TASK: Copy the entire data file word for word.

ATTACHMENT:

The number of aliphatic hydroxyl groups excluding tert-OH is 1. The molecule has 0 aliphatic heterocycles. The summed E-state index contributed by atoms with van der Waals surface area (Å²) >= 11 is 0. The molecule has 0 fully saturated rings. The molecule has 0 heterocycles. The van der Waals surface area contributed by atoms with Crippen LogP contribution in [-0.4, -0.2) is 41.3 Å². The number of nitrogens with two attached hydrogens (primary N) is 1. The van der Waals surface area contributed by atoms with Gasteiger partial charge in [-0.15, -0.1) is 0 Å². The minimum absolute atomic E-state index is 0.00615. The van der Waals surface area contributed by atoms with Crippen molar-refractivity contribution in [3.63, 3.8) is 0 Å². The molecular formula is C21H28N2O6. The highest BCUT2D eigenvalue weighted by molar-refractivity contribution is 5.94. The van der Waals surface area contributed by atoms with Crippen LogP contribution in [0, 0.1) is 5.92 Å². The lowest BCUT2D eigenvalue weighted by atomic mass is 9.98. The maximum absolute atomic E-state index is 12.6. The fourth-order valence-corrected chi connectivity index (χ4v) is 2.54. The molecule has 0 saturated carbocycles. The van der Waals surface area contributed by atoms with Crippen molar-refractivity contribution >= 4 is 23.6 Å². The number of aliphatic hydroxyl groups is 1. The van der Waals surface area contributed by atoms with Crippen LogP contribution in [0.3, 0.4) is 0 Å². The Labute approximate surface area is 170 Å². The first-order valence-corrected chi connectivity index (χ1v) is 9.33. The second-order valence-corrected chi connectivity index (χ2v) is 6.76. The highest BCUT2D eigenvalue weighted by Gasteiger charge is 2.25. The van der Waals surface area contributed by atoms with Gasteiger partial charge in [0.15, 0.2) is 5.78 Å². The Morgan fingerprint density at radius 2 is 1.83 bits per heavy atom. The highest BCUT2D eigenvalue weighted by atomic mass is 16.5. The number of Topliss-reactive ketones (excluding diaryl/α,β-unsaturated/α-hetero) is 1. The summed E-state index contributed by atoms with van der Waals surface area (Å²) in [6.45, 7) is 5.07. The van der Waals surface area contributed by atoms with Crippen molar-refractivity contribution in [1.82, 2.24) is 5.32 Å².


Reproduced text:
The number of aliphatic hydroxyl groups excluding tert-OH is 1. The molecule has 0 aliphatic heterocycles. The summed E-state index contributed by atoms with van der Waals surface area (Å²) >= 11 is 0. The molecule has 0 fully saturated rings. The molecule has 0 heterocycles. The van der Waals surface area contributed by atoms with Crippen LogP contribution in [-0.4, -0.2) is 41.3 Å². The number of nitrogens with two attached hydrogens (primary N) is 1. The van der Waals surface area contributed by atoms with Gasteiger partial charge in [-0.15, -0.1) is 0 Å². The minimum absolute atomic E-state index is 0.00615. The van der Waals surface area contributed by atoms with Crippen molar-refractivity contribution in [3.63, 3.8) is 0 Å². The molecular formula is C21H28N2O6. The highest BCUT2D eigenvalue weighted by molar-refractivity contribution is 5.94. The van der Waals surface area contributed by atoms with Crippen LogP contribution in [0, 0.1) is 5.92 Å². The lowest BCUT2D eigenvalue weighted by atomic mass is 9.98. The maximum absolute atomic E-state index is 12.6. The fourth-order valence-corrected chi connectivity index (χ4v) is 2.54. The molecule has 0 saturated carbocycles. The van der Waals surface area contributed by atoms with Crippen molar-refractivity contribution >= 4 is 23.6 Å². The number of aliphatic hydroxyl groups is 1. The van der Waals surface area contributed by atoms with Crippen LogP contribution in [0.3, 0.4) is 0 Å². The Labute approximate surface area is 170 Å². The first-order valence-corrected chi connectivity index (χ1v) is 9.33. The second-order valence-corrected chi connectivity index (χ2v) is 6.76. The highest BCUT2D eigenvalue weighted by Gasteiger charge is 2.25. The van der Waals surface area contributed by atoms with Gasteiger partial charge in [0.15, 0.2) is 5.78 Å². The Morgan fingerprint density at radius 2 is 1.83 bits per heavy atom. The highest BCUT2D eigenvalue weighted by atomic mass is 16.5. The number of Topliss-reactive ketones (excluding diaryl/α,β-unsaturated/α-hetero) is 1. The summed E-state index contributed by atoms with van der Waals surface area (Å²) in [6.45, 7) is 5.07. The van der Waals surface area contributed by atoms with Crippen molar-refractivity contribution in [1.82, 2.24) is 5.32 Å².